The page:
Recruiting Leaders or Volunteers – What to Do & What Not to Do

What Not to Do When Recruiting Leaders or Volunteers

1.  Don’t ask only once if you get a ‘no”

  • if you think the person would make a great fit, ask again in the future

2.  Don’t have unclear or unrealistic expectations

  • People are likely to say no to leader or volunteer if they don’t know what is involved

3.  Don’t recruit someone for a position they aren’t suited for

4.  Don’t recruit people already overly committed to serving 

  • 20% of people in the church do 80% of the work – try to get people involved that aren’t committed already

What to Do When Recruiting Leaders or Volunteers

1. Look for individuals who

  • are committed to growing in their walk with Christ
  • have a passion for ministry
  • are available not overcommitted (80/20 principle)
  • have a skill set needed on the team
  • are givers not takers
  • can hold confidences
  • speak favourably about the church and church leadership
  • speak respectfully about their family

2.  Use pastoral staff as a resource

  • Ask pastoral staff to give you a list of names of people they would like to see involved that they think would be a good fit

3.  Develop a list of potential volunteers or leaders

     a.  Start with who names of people you think could be a good fit

  • Maybe they said no in the past, but they are in a new season and may consider serving now
  • Ask those on your list to recommend 1 or 2 other people they think could be a fit

    b.  Ask current leaders for names of people they think may be a fit

  • It is likely that your leaders know other like-minded people

4.  Use your church bulletin as a last resort if your list comes up empty.

  • Individuals lacking maturity or skills may apply, and you will need to have a difficult conversation with them about why they don’t fit

After Developing a List of Who to Ask to Lead/Volunteer 

1.  Make a well-defined job description to present during your “ask”

The job description should include:

  • The ministry vision statement or purpose
  • Time commitment required
  • Ministry schedule- how many times per week or per month will you need their service

2.  If a pastor or leader made a recommendation, ask him/her to talk to the recommended individual to see if they are interested in pursuing the opportunity you

3.  Think about what you could say to the recommended individuals to affirm them
      This could include:
– potential you see in them to lead
– how you have observed their faithfulness to the church, family, or ministry in the past
– how they have impacted your life or the life of another for God’s kingdom

Women feel insecure and often downplay their leadership potential. Be a leader that speaks life to others and provides an opportunity for them to lead.

4.  Book a coffee date with the people on your list
At this meeting ask individuals
– How has Jesus impacted their life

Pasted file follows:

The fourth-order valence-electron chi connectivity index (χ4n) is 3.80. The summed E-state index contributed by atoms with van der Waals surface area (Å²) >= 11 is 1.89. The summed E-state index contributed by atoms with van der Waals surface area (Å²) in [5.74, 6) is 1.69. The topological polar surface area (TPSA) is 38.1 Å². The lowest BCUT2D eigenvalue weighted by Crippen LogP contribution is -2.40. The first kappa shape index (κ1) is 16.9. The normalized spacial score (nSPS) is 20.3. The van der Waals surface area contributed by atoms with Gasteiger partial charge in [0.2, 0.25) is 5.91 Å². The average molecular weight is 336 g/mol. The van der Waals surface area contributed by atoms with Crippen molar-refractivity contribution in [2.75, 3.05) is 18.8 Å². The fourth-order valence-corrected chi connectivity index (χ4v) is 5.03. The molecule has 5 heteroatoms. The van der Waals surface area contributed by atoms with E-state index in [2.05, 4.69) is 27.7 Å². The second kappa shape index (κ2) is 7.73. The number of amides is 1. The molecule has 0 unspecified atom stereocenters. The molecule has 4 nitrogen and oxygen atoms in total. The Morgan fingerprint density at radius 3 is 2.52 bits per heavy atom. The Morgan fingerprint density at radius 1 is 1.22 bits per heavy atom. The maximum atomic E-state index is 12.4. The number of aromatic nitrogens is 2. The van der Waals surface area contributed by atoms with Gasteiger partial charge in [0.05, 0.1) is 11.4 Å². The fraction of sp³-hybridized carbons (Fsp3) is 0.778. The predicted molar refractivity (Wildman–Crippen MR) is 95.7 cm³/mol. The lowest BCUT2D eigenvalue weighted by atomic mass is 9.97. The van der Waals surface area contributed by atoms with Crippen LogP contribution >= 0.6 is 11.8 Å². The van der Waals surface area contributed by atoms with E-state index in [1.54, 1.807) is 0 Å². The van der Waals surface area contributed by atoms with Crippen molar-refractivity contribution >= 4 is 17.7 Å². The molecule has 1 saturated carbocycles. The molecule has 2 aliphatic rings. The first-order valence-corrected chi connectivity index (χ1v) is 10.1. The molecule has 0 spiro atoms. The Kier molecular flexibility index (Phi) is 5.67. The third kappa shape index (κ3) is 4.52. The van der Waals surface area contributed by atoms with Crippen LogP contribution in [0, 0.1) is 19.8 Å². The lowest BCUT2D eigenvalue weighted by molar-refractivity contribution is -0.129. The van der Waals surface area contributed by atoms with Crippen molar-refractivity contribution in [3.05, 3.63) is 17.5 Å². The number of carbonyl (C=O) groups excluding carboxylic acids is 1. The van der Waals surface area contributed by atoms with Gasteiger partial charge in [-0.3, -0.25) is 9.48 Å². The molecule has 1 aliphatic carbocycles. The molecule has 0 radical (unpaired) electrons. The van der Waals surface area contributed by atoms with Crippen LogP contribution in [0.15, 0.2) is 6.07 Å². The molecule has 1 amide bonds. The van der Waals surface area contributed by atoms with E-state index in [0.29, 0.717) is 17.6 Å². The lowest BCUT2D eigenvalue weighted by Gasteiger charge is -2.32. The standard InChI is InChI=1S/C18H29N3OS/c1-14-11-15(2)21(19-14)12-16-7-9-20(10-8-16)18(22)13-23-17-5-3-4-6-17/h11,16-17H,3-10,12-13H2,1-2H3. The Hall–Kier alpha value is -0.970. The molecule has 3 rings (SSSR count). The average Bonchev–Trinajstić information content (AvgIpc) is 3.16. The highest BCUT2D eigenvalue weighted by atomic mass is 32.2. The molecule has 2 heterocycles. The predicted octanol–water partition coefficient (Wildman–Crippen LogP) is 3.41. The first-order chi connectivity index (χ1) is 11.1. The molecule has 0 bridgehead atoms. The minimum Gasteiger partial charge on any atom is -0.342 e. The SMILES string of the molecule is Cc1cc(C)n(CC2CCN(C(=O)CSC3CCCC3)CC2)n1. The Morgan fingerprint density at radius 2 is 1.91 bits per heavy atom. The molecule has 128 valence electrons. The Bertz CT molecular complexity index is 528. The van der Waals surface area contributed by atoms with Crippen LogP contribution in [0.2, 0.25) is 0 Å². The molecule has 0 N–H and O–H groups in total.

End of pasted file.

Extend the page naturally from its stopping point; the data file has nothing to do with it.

– How long they have attended the church
– Why are they interested in volunteering for this ministry

When you find leaders ensure you do your part to encourage, lead and support them.

3 Keys to Maintaining Unity on Your Team

For a team or organization to achieve their vision and mission, they must have unity on their team. The art of doing team well, involves individuals coming together and working together as one unit, rather than as individuals. Healthy teams require individuals to give and take while maintaining individual opinions and values.

To create unity, we as individuals must do our best to understand the personality, strengths, giftings, and motivations of others. Often conflict arises when others do or say things differently than we would. One of the first steps to getting along with others is to seek to understand their perspective and point of view.

“If I were to summarize in one sentence the single most important principle I have learned in the field of interpersonal relations, it would be this: Seek first to understand, then to be understood.” Dr. Stephen R. Covey

3 Keys to Maintaining Unity on Your Team by Seeking to Understand One Another

Have each member of the team complete a Spiritual Gifts Test.
Once each member has completed the Spiritual Gifts Test, spend a subsequent meeting going over the results focussing on the following questions:

  • How might your top 3-4 giftings work well on this team?
  • How might your top 3-4 gifts be misunderstood by others on this team?
  • If your top gifts become unbalanced, how might each contribute to disunity?
  • What would you like others to know about how you perceive your top 3-4 giftings?

Have a discussion around how you could honor each team member during the upcoming year.
For some, it may be acknowledging their birthday. For others, it may be honoring a job well done. For some, it may be acknowledging a difficult anniversary of a loss etc.  Find out what is important to each team member and then plan to honor each in the way that is meaningful to them.

Have each member complete a personality inventory.
My favorite personality inventory is called “The Flag Page”.